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Troublesome / painful / cracked tooth (Endodontic)
Region of interest
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1. Infected cemental dysplasia in right posterior maxilla; rule out osteomyelitis or osteonecrosis
There is a broad zone of ill-defined bone loss in the posterior right maxilla that is composed of mixed radiolucent radiopaque foci. This bone loss extends from the distal surface of tooth 17 that is captured to the mesial surface of tooth 16. The alveolar crest and maxillary buccal cortical plate appear dehiscent in this region. The floor of the right maxillary sinus is thin, elevated and partially dehiscent overlying the roots of teeth 17 and 16. Moderate mucosal thickening is present within the maxillary sinus. There are several sclerotic bone foci within the areas of bone loss, which is suggestive of the presence of sequestra. These findings are suggestive of a secondarily infected cemento-osseous dysplasia at this region. Clinical correlation is required to rule out the presence of osteomyelitis.
Axial views of posterior first quadrant
These axial cross-sectional images demonstrate the large mixed radiolucent/radiopaque entity around tooth 16 and 17. Note the localized dehiscence in the buccal cortical plate and the sinus floor.
Mesiodistal views of the posterior first quadrant
These mesiodistal cross-sectional images demonstrate the elevation, thinning, and partial dehiscence of the right maxillary sinus floor, as well as a separated focus of sclerotic bone between the roots of teeth 16 and 17, which may represent a sequestrum.
Buccolingual views of posterior first quadrant
These buccolingual cross-sectional images demonstrate the partial dehiscence and mucositis at the floor of the right maxillary sinus, as well as dehiscence in the buccal cortical plate. The palatal cortical plate is expanded and partially dehiscent overlying the rarefying osteitis at the palatal root apices of teeth 17 and 16.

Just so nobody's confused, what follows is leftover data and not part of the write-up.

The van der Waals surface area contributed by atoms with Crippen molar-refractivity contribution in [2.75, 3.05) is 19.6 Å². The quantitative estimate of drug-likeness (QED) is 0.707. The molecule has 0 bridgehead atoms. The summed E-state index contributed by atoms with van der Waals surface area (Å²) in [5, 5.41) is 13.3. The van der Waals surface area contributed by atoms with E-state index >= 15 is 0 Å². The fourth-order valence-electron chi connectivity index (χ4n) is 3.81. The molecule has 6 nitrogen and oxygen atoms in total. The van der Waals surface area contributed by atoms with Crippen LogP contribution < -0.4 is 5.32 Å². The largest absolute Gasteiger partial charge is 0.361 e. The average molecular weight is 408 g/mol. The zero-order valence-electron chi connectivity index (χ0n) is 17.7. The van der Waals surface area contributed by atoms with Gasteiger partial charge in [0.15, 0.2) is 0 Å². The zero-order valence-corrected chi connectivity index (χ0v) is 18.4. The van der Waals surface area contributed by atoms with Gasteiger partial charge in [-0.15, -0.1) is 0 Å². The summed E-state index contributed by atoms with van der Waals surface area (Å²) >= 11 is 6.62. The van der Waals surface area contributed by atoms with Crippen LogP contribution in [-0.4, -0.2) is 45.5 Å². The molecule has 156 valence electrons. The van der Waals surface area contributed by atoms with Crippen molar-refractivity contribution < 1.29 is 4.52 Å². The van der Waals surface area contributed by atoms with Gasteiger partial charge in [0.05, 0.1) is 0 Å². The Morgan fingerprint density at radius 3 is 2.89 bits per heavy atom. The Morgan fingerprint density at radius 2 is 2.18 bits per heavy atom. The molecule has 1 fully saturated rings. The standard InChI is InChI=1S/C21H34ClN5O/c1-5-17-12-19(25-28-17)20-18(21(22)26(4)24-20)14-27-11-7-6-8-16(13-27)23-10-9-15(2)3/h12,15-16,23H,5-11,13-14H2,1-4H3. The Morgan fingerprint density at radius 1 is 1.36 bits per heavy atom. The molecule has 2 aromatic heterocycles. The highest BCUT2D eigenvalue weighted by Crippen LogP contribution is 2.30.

2. Rarefying osteitis on tooth 17
Tooth 17 exhibits periapical rarefying osteitis involving all of its root apices. The buccal cortical plate and the floor of the maxillary sinus are partially dehiscent overlying the roots of tooth 17. This suggests that tooth 17 is devitalized and may be a contributing source of infection to the possible infected cemental dysplasia at this site.
Axial views of tooth 17
Mesiodistal views of tooth 17
Buccolingual views of tooth 17
3. Rarefying osteitis on tooth 16
Tooth 16 exhibits rarefying osteitis involving the mesiobuccal, distobuccal, and palatal root apices. The overlying sinus floor has been elevated and perforated, and the palatal and buccal cortical plates are dehiscent. This suggests tooth 16 is devitalized secondary to recurrent carious decay at the occlusal aspect of the tooth. This tooth likely contributes to the possible infected cemental dysplasia or osteomyelitis at this region. A focal formation of hypercementosis is present at the distal surface of the distobuccal root, which may support the diagnosis of the presence of cemental dysplasia in this region.
Axial views of tooth 16
Mesiodistal views of tooth 16
Buccolingual views of tooth 16
4. Moderate mucositis in right maxillary sinus
Moderate mucositis is present on the floor of the right maxillary sinus. This is an incidental finding and likely secondary to the infection arising at the periapical areas of teeth 16 and 17 and the associated infected cemental dysplasia.